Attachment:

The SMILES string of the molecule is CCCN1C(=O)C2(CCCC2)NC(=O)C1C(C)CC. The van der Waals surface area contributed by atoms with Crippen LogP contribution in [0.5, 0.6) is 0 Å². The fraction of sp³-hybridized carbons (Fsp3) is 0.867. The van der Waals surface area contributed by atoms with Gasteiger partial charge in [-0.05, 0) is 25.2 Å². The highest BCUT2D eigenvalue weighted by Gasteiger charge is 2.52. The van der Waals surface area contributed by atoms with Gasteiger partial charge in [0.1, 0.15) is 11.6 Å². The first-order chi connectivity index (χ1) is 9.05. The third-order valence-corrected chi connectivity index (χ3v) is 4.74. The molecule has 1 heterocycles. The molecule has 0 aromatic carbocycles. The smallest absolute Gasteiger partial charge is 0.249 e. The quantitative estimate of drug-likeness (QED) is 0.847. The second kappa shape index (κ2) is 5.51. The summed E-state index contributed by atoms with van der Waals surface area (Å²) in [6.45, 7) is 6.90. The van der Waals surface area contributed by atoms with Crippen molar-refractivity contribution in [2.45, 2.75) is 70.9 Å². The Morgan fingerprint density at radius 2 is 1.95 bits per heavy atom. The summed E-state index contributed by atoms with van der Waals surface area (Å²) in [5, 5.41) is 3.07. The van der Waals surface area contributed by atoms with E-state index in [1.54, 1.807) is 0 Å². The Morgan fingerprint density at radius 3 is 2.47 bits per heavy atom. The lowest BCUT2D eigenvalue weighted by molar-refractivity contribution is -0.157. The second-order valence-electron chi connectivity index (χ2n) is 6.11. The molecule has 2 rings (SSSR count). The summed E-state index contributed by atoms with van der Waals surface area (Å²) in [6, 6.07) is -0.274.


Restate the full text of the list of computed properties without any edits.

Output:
The SMILES string of the molecule is CCCN1C(=O)C2(CCCC2)NC(=O)C1C(C)CC. The van der Waals surface area contributed by atoms with Crippen LogP contribution in [0.5, 0.6) is 0 Å². The fraction of sp³-hybridized carbons (Fsp3) is 0.867. The van der Waals surface area contributed by atoms with Gasteiger partial charge in [-0.05, 0) is 25.2 Å². The highest BCUT2D eigenvalue weighted by Gasteiger charge is 2.52. The van der Waals surface area contributed by atoms with Gasteiger partial charge in [0.1, 0.15) is 11.6 Å². The first-order chi connectivity index (χ1) is 9.05. The third-order valence-corrected chi connectivity index (χ3v) is 4.74. The molecule has 1 heterocycles. The molecule has 0 aromatic carbocycles. The smallest absolute Gasteiger partial charge is 0.249 e. The quantitative estimate of drug-likeness (QED) is 0.847. The second kappa shape index (κ2) is 5.51. The summed E-state index contributed by atoms with van der Waals surface area (Å²) in [6.45, 7) is 6.90. The van der Waals surface area contributed by atoms with Crippen molar-refractivity contribution in [2.45, 2.75) is 70.9 Å². The Morgan fingerprint density at radius 2 is 1.95 bits per heavy atom. The summed E-state index contributed by atoms with van der Waals surface area (Å²) in [5, 5.41) is 3.07. The van der Waals surface area contributed by atoms with E-state index in [1.54, 1.807) is 0 Å². The Morgan fingerprint density at radius 3 is 2.47 bits per heavy atom. The lowest BCUT2D eigenvalue weighted by molar-refractivity contribution is -0.157. The second-order valence-electron chi connectivity index (χ2n) is 6.11. The molecule has 2 rings (SSSR count). The summed E-state index contributed by atoms with van der Waals surface area (Å²) in [6, 6.07) is -0.274.